Estridge receives prestigious environmental research fellowship
Grace Estridge, a DSU Biology major and Chemistry minor, has been awarded a prestigious undergraduate environmental research fellowship in the amount of $50,000 by the United States Environmental Protection Agency’s National Center for Environmental Research (Office of Research and Development).
The fellowship award was based upon several academic achievement metrics, including her development of a highly interdisciplinary environmental research proposal entitled “Characterization of changes in gut microbial community structure in soil invertebrates exposed to pesticides and contaminated wastewater residues under laboratory and field conditions.” The award will support all aspects of Estridge’s academic and scholarly development for the next two years, inclusive of all tuition and significant research and living expenses. As an EPA Research Fellow, Grace will also immerse herself in an intensive 10-week summer research program at one of EPA’s national research laboratories.
Estridge’s research will examine the changes that occur in bacterial populations that live naturally in the guts of soil organisms exposed to agrochemicals and sewage sludge residues commonly applied to agricultural soils in the region. She hypothesizes that bacterial community interactions within the guts of ecologically critical soil organisms, such as earthworms and crickets, are disrupted when they are exposed to these materials. She further hypothesizes that such disruptions can actually be used as predictive indicators of the overall health of agrochemical- and sludge-impacted soil ecosystems.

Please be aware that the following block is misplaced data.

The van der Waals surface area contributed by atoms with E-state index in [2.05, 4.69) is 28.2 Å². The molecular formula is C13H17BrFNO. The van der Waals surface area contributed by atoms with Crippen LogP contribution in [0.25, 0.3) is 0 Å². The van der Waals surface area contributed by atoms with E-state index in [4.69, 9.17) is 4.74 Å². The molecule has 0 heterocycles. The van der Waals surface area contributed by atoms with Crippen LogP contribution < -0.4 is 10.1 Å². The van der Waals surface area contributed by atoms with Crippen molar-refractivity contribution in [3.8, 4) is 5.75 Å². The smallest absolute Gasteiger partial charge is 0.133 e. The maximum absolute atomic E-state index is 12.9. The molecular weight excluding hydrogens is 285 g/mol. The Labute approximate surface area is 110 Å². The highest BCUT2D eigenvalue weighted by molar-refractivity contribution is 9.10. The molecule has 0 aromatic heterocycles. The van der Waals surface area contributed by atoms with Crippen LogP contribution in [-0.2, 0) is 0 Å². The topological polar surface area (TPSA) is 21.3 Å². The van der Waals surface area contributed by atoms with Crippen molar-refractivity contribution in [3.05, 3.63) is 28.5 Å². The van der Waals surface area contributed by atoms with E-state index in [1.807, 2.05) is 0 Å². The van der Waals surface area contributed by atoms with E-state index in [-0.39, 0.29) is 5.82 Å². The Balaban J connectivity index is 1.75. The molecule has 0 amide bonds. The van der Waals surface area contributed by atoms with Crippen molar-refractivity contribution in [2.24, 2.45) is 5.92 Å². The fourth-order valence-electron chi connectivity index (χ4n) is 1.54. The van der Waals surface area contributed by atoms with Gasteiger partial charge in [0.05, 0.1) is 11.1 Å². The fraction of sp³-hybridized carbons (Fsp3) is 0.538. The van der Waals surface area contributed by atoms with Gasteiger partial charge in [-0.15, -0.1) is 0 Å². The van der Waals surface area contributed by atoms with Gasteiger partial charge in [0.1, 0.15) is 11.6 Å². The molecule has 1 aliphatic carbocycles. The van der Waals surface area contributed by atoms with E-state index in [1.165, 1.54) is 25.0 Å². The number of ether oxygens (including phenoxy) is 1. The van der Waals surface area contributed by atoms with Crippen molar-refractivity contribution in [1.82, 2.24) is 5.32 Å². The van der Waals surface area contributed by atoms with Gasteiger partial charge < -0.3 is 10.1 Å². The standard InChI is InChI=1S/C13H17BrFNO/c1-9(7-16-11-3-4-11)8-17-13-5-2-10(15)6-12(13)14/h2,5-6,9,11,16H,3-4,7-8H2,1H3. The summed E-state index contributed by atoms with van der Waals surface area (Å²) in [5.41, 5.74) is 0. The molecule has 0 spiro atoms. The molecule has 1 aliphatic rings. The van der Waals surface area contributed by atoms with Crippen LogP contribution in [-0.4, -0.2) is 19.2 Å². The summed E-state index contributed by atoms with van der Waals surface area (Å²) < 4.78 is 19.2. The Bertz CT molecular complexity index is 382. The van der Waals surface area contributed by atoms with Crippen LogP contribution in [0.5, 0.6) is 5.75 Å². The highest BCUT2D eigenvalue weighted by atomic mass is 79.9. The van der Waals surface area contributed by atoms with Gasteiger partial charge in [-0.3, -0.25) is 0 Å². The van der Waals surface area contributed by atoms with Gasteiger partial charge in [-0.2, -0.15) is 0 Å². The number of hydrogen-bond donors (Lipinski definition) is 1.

Large-scale agrochemical usage in the region is well-known. But, the growing practice of land applying sewage sludge is less obvious. At present, the U.S. population generates eight million tons of sewage sludge annually, about 65% of which is now applied directly to agricultural and public lands as the primary disposal method. Though sludge residues contain recycled nutrients essential for soil enrichment and plant growth, they also contain extremely complex mixtures of chemical contaminants that, when land applied, pose unknown toxicological risks to exposed soil organisms and even entire ecosystems.
Surprisingly, very few scientific studies have examined the impacts of sustained agrochemical usage on soil ecosystems of the Dakotas, and there seems to be no published studies that have assessed the ecological impacts of applying sewage sludge to these sensitive ecosystems. Estridges’s research thus aims to provide much-needed scientific data on the ecological risks associated with agrochemical- and sewage sludge-intensive agricultural practices within the region.
“Getting an award like this is a career changer for me,” said Estridge. “However, I am not doing this alone and I can't stress enough the gratitude that I owe to my professors in the science faculty here at DSU. That especially concerns my mentors Dr. Donna Hazelwood and Dr. Michael Gaylor. Without their support and enthusiasm, applying to a prestigious fellowship program would not have seemed like an option for me.”
“We are thrilled that one of our science students has earned such a national distinction, as this is a first of its kind for our science programs,” said Estridge’s fellowship research advisor and DSU chemistry professor, Dr. Michael Gaylor. “In addition to the obvious benefits for Grace’s academic and professional development, this award is gratifying validation of the tireless efforts of our science faculty to inspire our students to exotic destinations of intellectual, academic and professional achievement that they never imagined they could go. As Grace’s research is very much at the cutting edge of human understanding within this complex realm of scientific inquiry, this is a significant leap forward in our sustained efforts to build a nationally recognized culture of frontier undergraduate scientific research here at DSU. This is indeed a very exciting time for our science programs.”